• 46.5g (1.5 Scoops) Vanilla Whey/Casein Protein (I used PEScience)
  • 42g Light Butter
  • 30g Unsweetened Applesauce
  • 1 dash Salt
  • 1/4 tsp Baking Soda (if you are using a whey protein, leave this out)


  1. In a large bowl, combine your cornbread mix, protein powder, salt, and baking soda.
  2. Add the light butter and applesauce, and use a silicone spatula to mix together until a dough forms. Add to the refrigerator for one hour to chill the dough. This is a critical step, so don't skip it! Chilling the dough prevents the cookies from spreading too thin.
  3. After one hour, preheat the oven to 375 degrees F. Remove the dough from the fridge, and use a spoon to scoop out 7 roughly equal sized balls. The dough will be slightly sticky, but you should be able to roll them in your palms. Don't worry about pressing them down- I promise they'll spread in the oven.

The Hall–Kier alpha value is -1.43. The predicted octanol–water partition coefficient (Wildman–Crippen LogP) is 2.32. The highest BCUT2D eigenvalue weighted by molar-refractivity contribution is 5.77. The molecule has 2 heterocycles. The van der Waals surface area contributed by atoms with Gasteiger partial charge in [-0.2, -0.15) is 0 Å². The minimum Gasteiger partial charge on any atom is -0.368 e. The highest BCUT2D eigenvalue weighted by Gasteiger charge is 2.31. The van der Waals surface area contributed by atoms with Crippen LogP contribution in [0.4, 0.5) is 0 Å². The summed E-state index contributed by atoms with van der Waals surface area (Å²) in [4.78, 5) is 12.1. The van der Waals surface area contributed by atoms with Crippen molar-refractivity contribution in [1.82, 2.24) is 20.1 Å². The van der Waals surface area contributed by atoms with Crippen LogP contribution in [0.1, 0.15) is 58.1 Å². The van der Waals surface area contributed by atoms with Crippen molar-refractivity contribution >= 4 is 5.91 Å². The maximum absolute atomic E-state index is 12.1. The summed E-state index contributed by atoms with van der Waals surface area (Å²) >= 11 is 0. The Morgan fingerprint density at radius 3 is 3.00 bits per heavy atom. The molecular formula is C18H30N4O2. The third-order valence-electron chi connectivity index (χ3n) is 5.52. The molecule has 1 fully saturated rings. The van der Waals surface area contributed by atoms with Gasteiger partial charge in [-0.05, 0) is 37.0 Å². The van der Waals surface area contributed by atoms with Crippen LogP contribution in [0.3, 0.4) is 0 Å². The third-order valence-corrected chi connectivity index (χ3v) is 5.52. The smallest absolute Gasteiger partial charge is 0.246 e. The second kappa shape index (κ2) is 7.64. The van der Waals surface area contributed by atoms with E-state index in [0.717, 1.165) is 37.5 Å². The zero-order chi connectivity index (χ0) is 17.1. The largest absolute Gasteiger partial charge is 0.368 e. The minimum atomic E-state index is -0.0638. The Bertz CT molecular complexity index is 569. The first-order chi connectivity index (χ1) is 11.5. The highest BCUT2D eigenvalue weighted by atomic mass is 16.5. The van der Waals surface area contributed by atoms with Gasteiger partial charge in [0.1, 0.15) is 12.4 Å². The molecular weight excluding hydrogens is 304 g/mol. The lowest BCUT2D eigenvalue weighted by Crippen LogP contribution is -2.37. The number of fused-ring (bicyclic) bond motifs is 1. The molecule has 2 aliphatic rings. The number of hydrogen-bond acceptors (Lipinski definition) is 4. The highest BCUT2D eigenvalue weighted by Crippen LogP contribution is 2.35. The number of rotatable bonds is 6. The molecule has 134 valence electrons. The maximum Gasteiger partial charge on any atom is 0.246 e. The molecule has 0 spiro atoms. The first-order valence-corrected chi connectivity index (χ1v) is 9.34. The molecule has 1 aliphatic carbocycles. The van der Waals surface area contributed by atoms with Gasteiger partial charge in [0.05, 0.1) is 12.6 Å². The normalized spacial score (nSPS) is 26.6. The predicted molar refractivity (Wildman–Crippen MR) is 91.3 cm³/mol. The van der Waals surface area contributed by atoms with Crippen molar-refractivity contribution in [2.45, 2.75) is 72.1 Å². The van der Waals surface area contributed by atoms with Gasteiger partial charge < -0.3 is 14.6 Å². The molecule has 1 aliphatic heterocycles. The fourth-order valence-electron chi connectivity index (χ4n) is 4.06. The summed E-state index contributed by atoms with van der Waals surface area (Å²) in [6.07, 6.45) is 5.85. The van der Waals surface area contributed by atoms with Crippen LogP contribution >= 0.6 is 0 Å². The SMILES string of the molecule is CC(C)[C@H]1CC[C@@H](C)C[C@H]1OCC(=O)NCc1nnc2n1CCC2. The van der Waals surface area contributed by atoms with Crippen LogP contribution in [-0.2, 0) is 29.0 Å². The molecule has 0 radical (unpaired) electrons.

4. Add to oven and bake for 8-9 minutes. They might feel slightly undercooked at 8 minutes, but they continue to cook once removed, and I'd rather err on the side of slightly undercooked than overcooked and dry. I cooked mine for 9 minutes and it worked out well, but would have been even better with one less minute of bake time. Our ingredients are safe to eat raw, so don't worry about that! If you use whey protein, be sure to pull them at exactly 8 minutes to prevent them from drying out.
  5. Let the cookies sit for about 10 minutes to firm up inside, then dig in!
Nutrition Information
Yield 7 Serving Size 1 Cookie
Amount Per Serving Calories 95Total Fat 3.5gCarbohydrates 10gFiber 0.5gSugar 5gProtein 6g

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4 months ago

Can you substitute the butter with anything else? If not do you melt the butter before adding? Thanks!